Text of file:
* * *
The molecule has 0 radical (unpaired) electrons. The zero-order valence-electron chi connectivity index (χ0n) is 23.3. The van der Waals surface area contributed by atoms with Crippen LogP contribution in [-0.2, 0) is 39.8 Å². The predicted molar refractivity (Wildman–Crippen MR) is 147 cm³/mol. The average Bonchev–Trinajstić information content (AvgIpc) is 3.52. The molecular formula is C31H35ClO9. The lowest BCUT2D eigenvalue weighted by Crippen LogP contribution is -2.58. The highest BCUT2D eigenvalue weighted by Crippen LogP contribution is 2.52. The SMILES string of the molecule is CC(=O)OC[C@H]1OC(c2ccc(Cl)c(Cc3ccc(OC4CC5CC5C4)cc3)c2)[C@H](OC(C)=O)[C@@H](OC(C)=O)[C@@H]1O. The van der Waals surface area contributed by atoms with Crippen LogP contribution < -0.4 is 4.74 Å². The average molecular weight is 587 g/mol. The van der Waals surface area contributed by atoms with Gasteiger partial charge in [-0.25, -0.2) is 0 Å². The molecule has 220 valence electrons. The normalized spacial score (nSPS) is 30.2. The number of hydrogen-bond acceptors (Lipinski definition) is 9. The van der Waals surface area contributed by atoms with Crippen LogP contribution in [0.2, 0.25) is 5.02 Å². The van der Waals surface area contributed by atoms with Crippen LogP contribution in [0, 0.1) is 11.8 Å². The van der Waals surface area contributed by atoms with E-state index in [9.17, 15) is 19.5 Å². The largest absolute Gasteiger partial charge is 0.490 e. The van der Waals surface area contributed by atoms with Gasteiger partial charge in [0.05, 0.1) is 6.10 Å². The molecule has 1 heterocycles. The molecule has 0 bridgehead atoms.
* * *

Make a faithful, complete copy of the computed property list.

The molecule has 0 radical (unpaired) electrons. The zero-order valence-electron chi connectivity index (χ0n) is 23.3. The van der Waals surface area contributed by atoms with Crippen LogP contribution in [-0.2, 0) is 39.8 Å². The predicted molar refractivity (Wildman–Crippen MR) is 147 cm³/mol. The average Bonchev–Trinajstić information content (AvgIpc) is 3.52. The molecular formula is C31H35ClO9. The lowest BCUT2D eigenvalue weighted by Crippen LogP contribution is -2.58. The highest BCUT2D eigenvalue weighted by Crippen LogP contribution is 2.52. The SMILES string of the molecule is CC(=O)OC[C@H]1OC(c2ccc(Cl)c(Cc3ccc(OC4CC5CC5C4)cc3)c2)[C@H](OC(C)=O)[C@@H](OC(C)=O)[C@@H]1O. The van der Waals surface area contributed by atoms with Crippen LogP contribution < -0.4 is 4.74 Å². The average molecular weight is 587 g/mol. The van der Waals surface area contributed by atoms with Gasteiger partial charge in [-0.25, -0.2) is 0 Å². The molecule has 220 valence electrons. The normalized spacial score (nSPS) is 30.2. The number of hydrogen-bond acceptors (Lipinski definition) is 9. The van der Waals surface area contributed by atoms with Crippen LogP contribution in [0.2, 0.25) is 5.02 Å². The van der Waals surface area contributed by atoms with Crippen LogP contribution in [0, 0.1) is 11.8 Å². The van der Waals surface area contributed by atoms with E-state index in [9.17, 15) is 19.5 Å². The largest absolute Gasteiger partial charge is 0.490 e. The van der Waals surface area contributed by atoms with Gasteiger partial charge in [0.05, 0.1) is 6.10 Å². The molecule has 1 heterocycles. The molecule has 0 bridgehead atoms.